Benedict of Nursia (ca. 480–543) is universally hailed as the father of western monasticism. Son of a Roman nobleman, Benedict left his studies when he was about 20, and with his old nurse removed to a town some 40 miles away. There he miraculously repaired a bit of crockery his servant broke, and the fame from that miracle (his nurse was ever the blabbermouth) drove him into the mountains near the little hamlet of Subiaco. There he lived in a cave for three years, visited (and fed) occasionally by one Romanus, a local monk. Despite his wish to get away from the world, his fame spread abroad (Romanus was ever the blabbermouth), and when the abbot of the monastery back in town went to the next life, the monks begged Benedict to be their new leader. Not long after, they tried to poison him. Not one of my sources showed the least suspicion concerning how their previous abbot died.
Sensing he wasn’t wanted, Benedict returned to his cave, but between his miracles and his saintliness, the stream of sanctity seekers (there must be a Latin word for that) grew such that he was obliged to start not one, not two, not three (deep inhale), but TWELVE monasteries. Sadly he also attracted jealous enemies, one of whom tried to corrupt the monks of one monastery by hiring women to dance naked in the plaza (that’ll show ’em!). Sensing once again he wasn’t wanted, Benedict skipped town.
From Subiaco he went to Monte Cassino (“Mount Jackpot”) in southern Italy, where he spent the rest of his days. His sister Scholastica (Feb 10) became abbess of a women’s monastery nearby. Benedict was granted many miraculous powers, including the ability to see into the hearts of men (women too, probably). Thus it is said that when Totila, king of the Goths (not to be confused with Tortilla, king of the Chips) came to visit, Benedict told him he was a doer of wicked deeds, and that in ten years he would go to Rome, sail across the sea, and meet an untimely end. You’ll never guess what happened.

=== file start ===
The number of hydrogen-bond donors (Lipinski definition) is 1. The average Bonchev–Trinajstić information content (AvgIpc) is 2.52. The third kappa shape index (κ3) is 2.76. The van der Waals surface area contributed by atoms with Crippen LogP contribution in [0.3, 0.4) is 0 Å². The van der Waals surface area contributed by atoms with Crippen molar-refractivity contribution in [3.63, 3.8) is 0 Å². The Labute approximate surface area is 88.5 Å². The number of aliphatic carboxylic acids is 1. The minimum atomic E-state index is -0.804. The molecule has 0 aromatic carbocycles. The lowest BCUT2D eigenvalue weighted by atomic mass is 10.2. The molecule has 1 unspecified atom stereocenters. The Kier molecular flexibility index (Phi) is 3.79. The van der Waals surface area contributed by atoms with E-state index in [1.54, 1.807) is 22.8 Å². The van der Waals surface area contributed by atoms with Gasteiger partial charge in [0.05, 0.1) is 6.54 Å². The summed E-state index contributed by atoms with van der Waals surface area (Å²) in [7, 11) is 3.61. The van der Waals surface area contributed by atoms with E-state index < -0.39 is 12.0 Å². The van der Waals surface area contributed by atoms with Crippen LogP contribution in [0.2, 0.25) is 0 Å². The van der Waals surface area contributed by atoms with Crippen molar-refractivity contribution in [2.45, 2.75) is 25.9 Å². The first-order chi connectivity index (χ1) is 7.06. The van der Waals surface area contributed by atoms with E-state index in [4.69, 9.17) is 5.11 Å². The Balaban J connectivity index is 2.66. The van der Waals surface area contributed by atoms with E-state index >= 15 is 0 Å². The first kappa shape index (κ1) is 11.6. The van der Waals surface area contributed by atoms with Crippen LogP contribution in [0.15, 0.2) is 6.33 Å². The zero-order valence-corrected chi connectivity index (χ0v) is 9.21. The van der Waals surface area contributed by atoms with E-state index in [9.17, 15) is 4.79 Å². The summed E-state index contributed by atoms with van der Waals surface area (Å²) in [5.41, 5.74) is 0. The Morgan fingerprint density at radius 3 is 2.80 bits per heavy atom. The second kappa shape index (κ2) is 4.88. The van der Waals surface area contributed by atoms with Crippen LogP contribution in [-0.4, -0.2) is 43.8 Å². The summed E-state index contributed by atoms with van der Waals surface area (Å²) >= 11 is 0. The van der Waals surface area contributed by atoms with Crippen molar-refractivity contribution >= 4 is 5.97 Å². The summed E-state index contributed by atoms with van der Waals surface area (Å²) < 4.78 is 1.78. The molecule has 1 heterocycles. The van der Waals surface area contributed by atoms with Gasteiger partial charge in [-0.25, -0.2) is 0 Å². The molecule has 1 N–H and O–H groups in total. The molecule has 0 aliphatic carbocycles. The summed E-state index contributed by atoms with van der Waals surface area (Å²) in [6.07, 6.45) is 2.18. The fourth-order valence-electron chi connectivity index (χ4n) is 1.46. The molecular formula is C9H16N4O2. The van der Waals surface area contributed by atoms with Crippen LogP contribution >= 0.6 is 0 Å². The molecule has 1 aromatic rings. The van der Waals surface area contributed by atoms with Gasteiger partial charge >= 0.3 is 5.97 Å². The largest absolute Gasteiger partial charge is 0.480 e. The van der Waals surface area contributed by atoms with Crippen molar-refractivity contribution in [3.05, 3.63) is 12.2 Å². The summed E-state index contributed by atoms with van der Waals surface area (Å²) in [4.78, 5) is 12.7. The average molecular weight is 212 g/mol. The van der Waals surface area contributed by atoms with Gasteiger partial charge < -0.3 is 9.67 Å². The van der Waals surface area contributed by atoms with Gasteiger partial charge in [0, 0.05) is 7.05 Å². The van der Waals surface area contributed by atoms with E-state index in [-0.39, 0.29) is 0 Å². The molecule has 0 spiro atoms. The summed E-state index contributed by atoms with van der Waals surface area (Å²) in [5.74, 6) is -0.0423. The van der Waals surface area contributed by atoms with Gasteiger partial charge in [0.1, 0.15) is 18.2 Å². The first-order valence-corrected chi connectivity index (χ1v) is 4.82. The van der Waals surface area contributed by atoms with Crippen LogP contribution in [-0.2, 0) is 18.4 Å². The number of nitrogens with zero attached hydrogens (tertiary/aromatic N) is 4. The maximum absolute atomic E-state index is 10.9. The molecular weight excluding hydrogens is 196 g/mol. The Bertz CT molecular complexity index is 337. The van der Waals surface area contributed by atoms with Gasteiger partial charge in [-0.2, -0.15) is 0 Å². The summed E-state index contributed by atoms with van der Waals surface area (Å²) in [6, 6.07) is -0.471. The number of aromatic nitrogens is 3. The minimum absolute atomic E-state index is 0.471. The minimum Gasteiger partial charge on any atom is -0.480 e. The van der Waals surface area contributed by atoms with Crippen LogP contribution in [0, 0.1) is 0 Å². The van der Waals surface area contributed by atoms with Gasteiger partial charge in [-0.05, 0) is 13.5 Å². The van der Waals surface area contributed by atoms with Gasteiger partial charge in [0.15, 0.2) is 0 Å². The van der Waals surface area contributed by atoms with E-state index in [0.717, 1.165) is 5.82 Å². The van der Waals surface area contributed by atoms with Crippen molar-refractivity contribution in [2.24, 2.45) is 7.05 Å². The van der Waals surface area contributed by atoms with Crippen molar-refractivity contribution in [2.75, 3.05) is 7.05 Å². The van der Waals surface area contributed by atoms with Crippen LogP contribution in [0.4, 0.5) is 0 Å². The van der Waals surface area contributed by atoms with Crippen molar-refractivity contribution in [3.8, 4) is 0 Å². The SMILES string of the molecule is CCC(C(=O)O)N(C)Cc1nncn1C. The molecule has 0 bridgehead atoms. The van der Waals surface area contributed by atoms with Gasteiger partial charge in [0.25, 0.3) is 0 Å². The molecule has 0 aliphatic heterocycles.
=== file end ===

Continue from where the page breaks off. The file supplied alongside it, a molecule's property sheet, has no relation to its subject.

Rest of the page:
Benedict is most famous, however, for the Rule that bears his name—a set of principles that has guided thousands of monasteries ever since. Shunning eremitism (“hermitness”) and harsh mortifications, the Rule centers around the common prayer life of the monastery, and simple but honest work (which is why Benedictines hardly ever run for Congress).
He is the patron of spelunkers, and of servants who break their master’s belongings.
Leobinus of Chartres (d. 558), was also known as Lubinus, Lubin, Lubinius, Lumine, Leubinus, and Loubin, although which one his mother called him when he was in trouble, we (sadly) do not know. Leob’s peasant parents spent all his college money buying him first names, so to seek learning he removed to the monastery at Noailles, France, earning his nocturnal lessons by his diurnal labor. The monks complained about his late-night studying (his candle kept them awake and they had to get up early for prayers, the poor dears), so he put a screen around his candle and studied on. For some reason he never joined that monastery, but he was invited by (St.) Avitus of Perche (“perch”) to join his.
In the wars between the Franks and Burgundians (hmm, hot dogs or pinot noir? let me think), Lubin was captured and waterboarded (or the sixth century equivalent), but he refused to tell his tormentors the location of the abbey’s treasure, and they left him for drowned. He wasn’t, and after recovering he went on to become abbot of Brou and bishop of Chartres. He even participated in the famous synods of Orleans and Paris, about which I’m not going to say anything. He is the patron saint of people with dropsy (whom he was able to miraculously heal), and of wine merchants. Guess the Burgundians won.